When it comes to embarking on the journey of parenthood, lots of millennials are saying, “Meh. No, thanks.” According to data from the Urban Institute, birth rates among 20-something women declined 15% between 2007 and 2012. Additional research from the Pew Research Center reflects a longer-term trend of women eschewing parenthood as the number of U.S. women who choose to forego motherhood altogether has doubled since 1970… In an effort to find out why so many young people are really deciding against parenthood, we solicited dozens of responses from our audience… (Source: 11 Brutally Honest Reasons Why Millennials Dont Want Kids)
does not mention children specifically, but… should it?
Is the modern desire for children, like our want for other new, shiny things, a result of relentless marketing?
The most defensible, obvious answer to both of the questions above is “No”. Biology, instinct, and the innate need to survive and thrive fuel our animalistic drive to procreate. Hormones propel us to copulate and populate, so chow can one lay the blame for overpopulation at the feet of media and advertising?
For starters, in developed countries at least, children no longer have utility beyond fulfilling the (selfish) desires of parents. As many others have reminded us (as in the first story on the following link) children are no longer needed to work the farm or otherwise help support modern families. While children were once a valuable asset, they now appear exclusively on the debit side of a family balance sheet. They are expensive, and the return on capital is not something that can be measured with a calculator. (Nor should it, I promise all the detached, cold calculus leads to something resembling a point.)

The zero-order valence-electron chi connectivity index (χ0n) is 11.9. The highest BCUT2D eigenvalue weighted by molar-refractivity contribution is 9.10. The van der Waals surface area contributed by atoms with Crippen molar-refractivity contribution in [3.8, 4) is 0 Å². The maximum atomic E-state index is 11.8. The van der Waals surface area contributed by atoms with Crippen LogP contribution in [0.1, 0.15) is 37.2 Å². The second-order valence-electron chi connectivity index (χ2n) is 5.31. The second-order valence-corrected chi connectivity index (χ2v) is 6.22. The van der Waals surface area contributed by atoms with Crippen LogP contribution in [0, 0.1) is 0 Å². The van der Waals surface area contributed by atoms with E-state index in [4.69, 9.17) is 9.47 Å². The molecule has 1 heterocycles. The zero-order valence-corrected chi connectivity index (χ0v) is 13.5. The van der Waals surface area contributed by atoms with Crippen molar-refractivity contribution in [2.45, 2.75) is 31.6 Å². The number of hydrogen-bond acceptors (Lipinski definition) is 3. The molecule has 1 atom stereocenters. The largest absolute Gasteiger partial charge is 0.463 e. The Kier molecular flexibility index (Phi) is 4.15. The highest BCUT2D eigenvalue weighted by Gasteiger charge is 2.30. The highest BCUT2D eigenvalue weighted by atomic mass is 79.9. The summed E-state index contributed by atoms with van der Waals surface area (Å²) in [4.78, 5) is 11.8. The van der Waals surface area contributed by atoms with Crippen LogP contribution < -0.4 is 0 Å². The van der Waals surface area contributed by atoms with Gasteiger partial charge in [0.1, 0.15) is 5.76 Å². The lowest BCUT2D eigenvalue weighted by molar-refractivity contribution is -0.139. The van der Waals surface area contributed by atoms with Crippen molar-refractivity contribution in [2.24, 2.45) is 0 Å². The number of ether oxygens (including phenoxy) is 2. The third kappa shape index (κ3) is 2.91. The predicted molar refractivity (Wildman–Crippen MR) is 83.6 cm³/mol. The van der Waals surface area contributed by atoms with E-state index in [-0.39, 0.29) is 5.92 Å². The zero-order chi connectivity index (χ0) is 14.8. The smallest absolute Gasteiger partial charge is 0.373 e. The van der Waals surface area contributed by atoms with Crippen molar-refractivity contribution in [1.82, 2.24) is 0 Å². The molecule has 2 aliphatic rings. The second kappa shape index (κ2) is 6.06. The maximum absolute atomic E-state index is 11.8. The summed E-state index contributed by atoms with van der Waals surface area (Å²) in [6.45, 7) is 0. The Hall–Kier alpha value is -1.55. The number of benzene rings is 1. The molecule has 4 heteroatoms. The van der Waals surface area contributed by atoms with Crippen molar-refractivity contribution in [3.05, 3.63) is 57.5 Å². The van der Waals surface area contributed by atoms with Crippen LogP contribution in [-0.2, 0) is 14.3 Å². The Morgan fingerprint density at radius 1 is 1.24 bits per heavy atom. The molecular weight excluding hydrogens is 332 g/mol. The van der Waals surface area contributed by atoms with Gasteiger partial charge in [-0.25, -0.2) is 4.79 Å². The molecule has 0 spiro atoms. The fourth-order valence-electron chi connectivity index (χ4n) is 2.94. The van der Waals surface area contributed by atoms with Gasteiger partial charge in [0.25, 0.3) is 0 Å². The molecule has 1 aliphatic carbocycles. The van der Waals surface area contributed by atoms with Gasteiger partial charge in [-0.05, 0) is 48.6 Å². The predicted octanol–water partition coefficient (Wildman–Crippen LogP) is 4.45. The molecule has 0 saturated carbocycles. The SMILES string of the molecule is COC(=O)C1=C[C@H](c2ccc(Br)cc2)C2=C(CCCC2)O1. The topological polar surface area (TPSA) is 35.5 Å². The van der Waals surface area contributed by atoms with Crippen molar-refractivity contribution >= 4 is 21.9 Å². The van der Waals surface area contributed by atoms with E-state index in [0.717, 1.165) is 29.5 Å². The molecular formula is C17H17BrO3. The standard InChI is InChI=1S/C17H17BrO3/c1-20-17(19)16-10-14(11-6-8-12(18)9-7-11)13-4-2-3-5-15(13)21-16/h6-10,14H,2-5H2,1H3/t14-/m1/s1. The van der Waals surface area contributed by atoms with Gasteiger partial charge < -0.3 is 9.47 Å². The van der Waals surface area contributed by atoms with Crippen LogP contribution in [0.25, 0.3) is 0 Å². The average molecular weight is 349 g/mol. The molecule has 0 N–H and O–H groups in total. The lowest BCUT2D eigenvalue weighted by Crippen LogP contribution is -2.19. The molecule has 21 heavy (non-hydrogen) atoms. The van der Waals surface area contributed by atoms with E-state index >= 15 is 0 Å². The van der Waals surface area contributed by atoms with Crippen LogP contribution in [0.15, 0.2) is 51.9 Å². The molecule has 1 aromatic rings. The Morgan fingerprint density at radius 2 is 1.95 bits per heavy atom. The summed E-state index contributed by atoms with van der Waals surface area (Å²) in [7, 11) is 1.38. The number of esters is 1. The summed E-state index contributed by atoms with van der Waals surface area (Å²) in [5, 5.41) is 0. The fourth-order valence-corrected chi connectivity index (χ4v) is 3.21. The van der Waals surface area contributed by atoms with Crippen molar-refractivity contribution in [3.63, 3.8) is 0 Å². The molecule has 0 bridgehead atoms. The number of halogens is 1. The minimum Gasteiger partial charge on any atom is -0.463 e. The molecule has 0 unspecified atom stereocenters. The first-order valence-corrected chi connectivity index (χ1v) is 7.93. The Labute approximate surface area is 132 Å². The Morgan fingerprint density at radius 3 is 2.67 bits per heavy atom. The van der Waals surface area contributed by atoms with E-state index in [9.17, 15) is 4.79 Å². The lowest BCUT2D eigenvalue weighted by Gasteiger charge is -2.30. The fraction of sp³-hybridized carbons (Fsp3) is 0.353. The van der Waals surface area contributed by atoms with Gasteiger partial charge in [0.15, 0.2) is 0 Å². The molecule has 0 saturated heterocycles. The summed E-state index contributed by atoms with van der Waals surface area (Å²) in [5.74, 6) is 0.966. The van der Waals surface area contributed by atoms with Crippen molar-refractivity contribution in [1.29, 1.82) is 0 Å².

So how do we modern, western humans place a value on having babies and raising families? Well, this is where one might reflect on what we see in commercials or hear from celebrities. What about the endless celebration of babies on movie and TV, starting with Disney movies? Which life events are repeatedly, FOREVER, packed with the most drama, joy and possibility? How many babies do you think are born to TV characters every year during sweeps week? More importantly, WHY?
Babies are big, big business. Since the value of children can no longer be calculated, corporations are compelled to fill us with fantasies of a perfect life dependent upon, or punctuated by, a perfect child. The messages we constantly hear and see tell us that babies are priceless, and they make us happy. So, am I imagining things, or is this possibly the western worlds most effective marketing scheme?
Since babies are priceless, there is no ceiling on the amount of money that can/should be spent on them. If you do not spend every earned and borrowed penny on them, you are depriving them, and probably guilty of bad parenting. Your kids probably won’t succeed because you didn’t buy them every possible toy, tool and opportunity. No one is allowed to openly disagree. Parents, especially celebrities, must constantly and publicly repeat the same vague platitudes like “It’s amazing!” or “It’s all about the baby.” or “It gives my life meaning.” If you have 1 child, their birthday better be the best day of your life. (Meaning that it was all down hill from there?) If you have 2, it better be a tie!